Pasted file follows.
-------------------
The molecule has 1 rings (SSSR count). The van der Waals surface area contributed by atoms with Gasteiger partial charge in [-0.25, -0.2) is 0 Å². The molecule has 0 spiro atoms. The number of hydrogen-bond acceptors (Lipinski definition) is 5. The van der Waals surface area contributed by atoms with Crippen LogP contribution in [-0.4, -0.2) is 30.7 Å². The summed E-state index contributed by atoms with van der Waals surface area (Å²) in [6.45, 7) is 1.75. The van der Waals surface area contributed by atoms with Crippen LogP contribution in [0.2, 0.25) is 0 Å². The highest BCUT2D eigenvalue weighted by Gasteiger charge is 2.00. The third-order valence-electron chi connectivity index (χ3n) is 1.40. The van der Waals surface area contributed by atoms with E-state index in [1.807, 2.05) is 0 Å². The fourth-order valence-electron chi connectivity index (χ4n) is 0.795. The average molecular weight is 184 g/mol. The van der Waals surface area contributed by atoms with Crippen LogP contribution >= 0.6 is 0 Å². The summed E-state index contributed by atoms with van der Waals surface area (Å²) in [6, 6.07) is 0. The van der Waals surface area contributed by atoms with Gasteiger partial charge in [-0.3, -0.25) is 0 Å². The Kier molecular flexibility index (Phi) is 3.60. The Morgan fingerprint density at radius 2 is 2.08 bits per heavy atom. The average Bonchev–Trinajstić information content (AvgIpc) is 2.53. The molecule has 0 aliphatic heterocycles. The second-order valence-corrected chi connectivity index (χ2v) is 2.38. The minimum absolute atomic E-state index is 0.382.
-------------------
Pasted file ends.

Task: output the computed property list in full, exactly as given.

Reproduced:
The molecule has 1 rings (SSSR count). The van der Waals surface area contributed by atoms with Gasteiger partial charge in [-0.25, -0.2) is 0 Å². The molecule has 0 spiro atoms. The number of hydrogen-bond acceptors (Lipinski definition) is 5. The van der Waals surface area contributed by atoms with Crippen LogP contribution in [-0.4, -0.2) is 30.7 Å². The summed E-state index contributed by atoms with van der Waals surface area (Å²) in [6.45, 7) is 1.75. The van der Waals surface area contributed by atoms with Crippen LogP contribution in [0.2, 0.25) is 0 Å². The highest BCUT2D eigenvalue weighted by Gasteiger charge is 2.00. The third-order valence-electron chi connectivity index (χ3n) is 1.40. The van der Waals surface area contributed by atoms with E-state index in [1.807, 2.05) is 0 Å². The fourth-order valence-electron chi connectivity index (χ4n) is 0.795. The average molecular weight is 184 g/mol. The van der Waals surface area contributed by atoms with Crippen LogP contribution >= 0.6 is 0 Å². The summed E-state index contributed by atoms with van der Waals surface area (Å²) in [6, 6.07) is 0. The van der Waals surface area contributed by atoms with Gasteiger partial charge in [-0.3, -0.25) is 0 Å². The Kier molecular flexibility index (Phi) is 3.60. The Morgan fingerprint density at radius 2 is 2.08 bits per heavy atom. The average Bonchev–Trinajstić information content (AvgIpc) is 2.53. The molecule has 0 aliphatic heterocycles. The second-order valence-corrected chi connectivity index (χ2v) is 2.38. The minimum absolute atomic E-state index is 0.382.